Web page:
Los Angeles' share of film, TV employment fell precipitously in 2023: report


  • World
  • Friday, 31 May 2024

LOS ANGELES, May 30 (Xinhua) -- Los Angeles County's share of U.S. film and TV employment fell precipitously to 27 percent in 2023, down 8 percentage points from the year before, but Hollywood remains the industry leader, according to a new report released on Thursday.

The Otis College Report on the Creative Economy, titled "Die Another Day -- Hollywood Transformed in the Streaming Era," pointed out that film and TV jobs are growing outside of Los Angeles "will naturally raise age-old questions about Los Angeles' place within the film and TV industry, and the extent to which the industry is leaving for competing markets, threatening L.A.'s traditional role as 'soundstage to the world.'"

New York and Atlanta, which are home to the next two largest film and TV centers in the country, made up 12 percent and 2 percent, respectively, of the entertainment workforce.

While Los Angeles County's share of Film and TV employment has dipped, the industry isn't dispersing to any particular place, but many different places. This is important because it means there is no "New Hollywood" on the horizon, poised to become the new home of Film and TV activity, the report noted, stating that outside of Los Angeles and New York, no other region accounted for more than 2 percent of national film and TV employment.

The report found that film and TV industry workers in Los Angeles County earn around 50 percent of all wages paid by the industry throughout the nation and Hollywood's premium film and TV talent earns salaries 60 percent higher than the national average.

In 2013, the film and TV industry made up 64 percent of Los Angeles County's greater entertainment industry, but this share has fallen to 52 percent today, said the report.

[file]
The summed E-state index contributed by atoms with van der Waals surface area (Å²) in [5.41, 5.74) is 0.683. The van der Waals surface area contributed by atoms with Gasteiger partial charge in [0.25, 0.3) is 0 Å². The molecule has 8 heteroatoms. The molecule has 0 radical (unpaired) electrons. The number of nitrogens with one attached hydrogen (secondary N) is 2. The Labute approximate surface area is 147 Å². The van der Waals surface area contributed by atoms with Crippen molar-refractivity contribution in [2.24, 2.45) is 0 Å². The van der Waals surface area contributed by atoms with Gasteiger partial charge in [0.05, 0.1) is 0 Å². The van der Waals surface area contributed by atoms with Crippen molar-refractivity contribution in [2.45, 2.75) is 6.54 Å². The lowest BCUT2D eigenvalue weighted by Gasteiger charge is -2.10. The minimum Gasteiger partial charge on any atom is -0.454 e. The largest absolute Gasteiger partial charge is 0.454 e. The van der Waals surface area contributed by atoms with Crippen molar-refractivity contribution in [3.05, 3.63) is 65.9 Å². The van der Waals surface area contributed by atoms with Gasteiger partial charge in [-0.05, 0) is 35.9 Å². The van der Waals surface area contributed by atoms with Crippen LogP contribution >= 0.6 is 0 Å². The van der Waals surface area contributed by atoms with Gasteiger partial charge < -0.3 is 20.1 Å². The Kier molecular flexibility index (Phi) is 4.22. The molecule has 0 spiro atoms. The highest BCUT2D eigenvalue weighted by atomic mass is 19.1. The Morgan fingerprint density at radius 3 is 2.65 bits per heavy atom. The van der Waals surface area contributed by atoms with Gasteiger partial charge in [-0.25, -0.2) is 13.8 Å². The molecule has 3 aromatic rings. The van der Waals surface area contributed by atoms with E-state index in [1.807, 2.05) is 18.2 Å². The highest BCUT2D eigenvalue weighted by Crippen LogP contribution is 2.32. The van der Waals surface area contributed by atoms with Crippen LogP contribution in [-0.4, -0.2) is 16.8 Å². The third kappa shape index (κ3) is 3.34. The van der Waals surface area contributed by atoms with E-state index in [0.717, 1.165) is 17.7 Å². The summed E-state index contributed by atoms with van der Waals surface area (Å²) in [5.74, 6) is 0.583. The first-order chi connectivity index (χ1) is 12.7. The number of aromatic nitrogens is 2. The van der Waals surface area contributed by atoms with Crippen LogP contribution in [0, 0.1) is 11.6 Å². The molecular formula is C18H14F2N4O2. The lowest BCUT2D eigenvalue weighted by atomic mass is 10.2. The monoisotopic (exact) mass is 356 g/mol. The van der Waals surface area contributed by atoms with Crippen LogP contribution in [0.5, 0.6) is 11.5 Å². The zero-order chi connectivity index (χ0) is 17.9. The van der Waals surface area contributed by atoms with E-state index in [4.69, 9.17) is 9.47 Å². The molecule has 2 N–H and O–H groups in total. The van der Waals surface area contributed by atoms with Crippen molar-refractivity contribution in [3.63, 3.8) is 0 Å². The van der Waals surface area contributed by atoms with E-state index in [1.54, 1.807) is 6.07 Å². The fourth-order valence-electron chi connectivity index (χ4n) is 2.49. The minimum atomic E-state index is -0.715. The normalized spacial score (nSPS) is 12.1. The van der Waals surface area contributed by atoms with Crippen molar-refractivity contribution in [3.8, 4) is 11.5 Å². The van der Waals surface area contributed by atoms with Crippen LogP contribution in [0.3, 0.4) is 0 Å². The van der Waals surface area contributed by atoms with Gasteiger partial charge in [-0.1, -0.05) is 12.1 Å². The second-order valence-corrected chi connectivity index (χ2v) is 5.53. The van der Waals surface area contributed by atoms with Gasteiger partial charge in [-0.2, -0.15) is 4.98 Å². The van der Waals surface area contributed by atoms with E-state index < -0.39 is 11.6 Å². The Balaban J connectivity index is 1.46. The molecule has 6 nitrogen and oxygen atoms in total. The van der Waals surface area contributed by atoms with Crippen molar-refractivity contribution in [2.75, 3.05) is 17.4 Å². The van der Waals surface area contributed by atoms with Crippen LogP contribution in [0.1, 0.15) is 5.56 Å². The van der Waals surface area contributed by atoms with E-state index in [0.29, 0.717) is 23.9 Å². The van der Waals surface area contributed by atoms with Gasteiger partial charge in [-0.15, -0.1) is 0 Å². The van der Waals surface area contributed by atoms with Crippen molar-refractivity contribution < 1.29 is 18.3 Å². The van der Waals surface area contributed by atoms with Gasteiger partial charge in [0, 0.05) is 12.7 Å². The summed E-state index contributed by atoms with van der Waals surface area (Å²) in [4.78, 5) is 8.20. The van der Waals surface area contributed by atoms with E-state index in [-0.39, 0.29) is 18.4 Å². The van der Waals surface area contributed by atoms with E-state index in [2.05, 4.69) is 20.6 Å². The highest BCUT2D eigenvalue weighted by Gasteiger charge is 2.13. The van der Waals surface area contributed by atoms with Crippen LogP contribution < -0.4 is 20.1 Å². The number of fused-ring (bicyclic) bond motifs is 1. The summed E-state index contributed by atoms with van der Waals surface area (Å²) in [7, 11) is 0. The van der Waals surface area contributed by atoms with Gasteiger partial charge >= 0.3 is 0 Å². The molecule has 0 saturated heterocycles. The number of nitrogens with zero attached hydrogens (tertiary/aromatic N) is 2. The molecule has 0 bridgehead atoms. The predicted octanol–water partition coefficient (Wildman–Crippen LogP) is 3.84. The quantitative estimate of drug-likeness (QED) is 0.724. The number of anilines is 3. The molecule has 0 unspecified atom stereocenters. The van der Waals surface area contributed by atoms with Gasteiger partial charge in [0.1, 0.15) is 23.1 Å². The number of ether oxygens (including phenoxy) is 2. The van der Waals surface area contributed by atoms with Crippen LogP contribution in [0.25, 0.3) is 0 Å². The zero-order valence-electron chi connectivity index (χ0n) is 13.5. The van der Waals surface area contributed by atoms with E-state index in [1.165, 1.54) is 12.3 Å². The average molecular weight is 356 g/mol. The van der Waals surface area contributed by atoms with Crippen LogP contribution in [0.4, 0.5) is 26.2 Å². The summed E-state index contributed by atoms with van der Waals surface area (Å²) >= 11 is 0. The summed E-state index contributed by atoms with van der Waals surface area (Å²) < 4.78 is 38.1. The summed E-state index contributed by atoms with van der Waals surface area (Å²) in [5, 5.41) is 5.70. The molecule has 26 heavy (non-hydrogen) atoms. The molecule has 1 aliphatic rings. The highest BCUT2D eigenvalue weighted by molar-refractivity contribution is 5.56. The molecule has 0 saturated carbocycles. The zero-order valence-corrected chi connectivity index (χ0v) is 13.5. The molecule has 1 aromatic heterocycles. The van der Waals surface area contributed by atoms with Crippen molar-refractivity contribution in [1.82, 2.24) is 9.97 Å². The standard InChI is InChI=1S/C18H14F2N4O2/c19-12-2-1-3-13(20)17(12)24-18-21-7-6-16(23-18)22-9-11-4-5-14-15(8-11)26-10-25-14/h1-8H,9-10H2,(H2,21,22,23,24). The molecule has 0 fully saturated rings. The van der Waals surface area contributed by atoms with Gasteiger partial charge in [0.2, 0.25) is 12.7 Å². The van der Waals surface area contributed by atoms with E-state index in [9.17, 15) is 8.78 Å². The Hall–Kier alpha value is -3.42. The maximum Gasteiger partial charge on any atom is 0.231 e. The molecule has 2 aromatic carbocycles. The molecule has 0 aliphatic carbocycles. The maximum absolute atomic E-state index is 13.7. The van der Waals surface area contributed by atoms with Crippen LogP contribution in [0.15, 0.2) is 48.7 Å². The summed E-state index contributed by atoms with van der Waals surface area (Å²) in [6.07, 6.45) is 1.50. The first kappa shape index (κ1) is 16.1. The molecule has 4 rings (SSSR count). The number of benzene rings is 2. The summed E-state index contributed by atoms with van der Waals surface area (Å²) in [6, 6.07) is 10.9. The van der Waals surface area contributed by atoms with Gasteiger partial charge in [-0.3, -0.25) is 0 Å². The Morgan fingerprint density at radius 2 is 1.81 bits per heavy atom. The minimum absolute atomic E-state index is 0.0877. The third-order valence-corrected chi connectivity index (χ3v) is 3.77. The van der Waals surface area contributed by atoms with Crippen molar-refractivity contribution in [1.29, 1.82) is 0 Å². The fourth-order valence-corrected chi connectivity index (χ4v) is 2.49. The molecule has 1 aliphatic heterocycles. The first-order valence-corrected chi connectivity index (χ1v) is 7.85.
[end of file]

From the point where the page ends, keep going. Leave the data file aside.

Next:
The traditional entertainment industries of film and TV, sound, print media and broadcasting have shed jobs over the past decade in Los Angeles County, with employment down 9.1 percent, or 12,900 jobs, from 2013 to 2024. At the same time, modern aspects of the Entertainment Industry -- such as software publishers/video gamers, social media platforms, media streaming, performing arts, spectator sports and related industries, and independent artists -- have gained employment, growing 53 percent, or by 28,000 jobs, over the same period, added the report.

The report noted that Hollywood took a hit last year due to the Writers Guild of America (WGA) and the Screen Actors Guild - American Federation of Television and Radio Artists (SAG-AFTRA) strikes, which effectively shut down film and television production for large periods of the year, leading to a roughly 40 percent drop in shooting activity and the cancellation of numerous planned projects.

Film and TV workers in Los Angeles County bore the brunt of the work stoppages -- the county's Film and TV industry shed 20,505 jobs between April 2023 and September 2023, when the WGA agreement was ratified. This represented the equivalent of 77 percent of the nation's film and TV job losses over this period, according to the report.

Otis College of Art and Design, established in 1918 as Los Angeles' first professional school of the arts, said it has long been a leading chronicler of California's creative economy, with reports issued annually since 2007.

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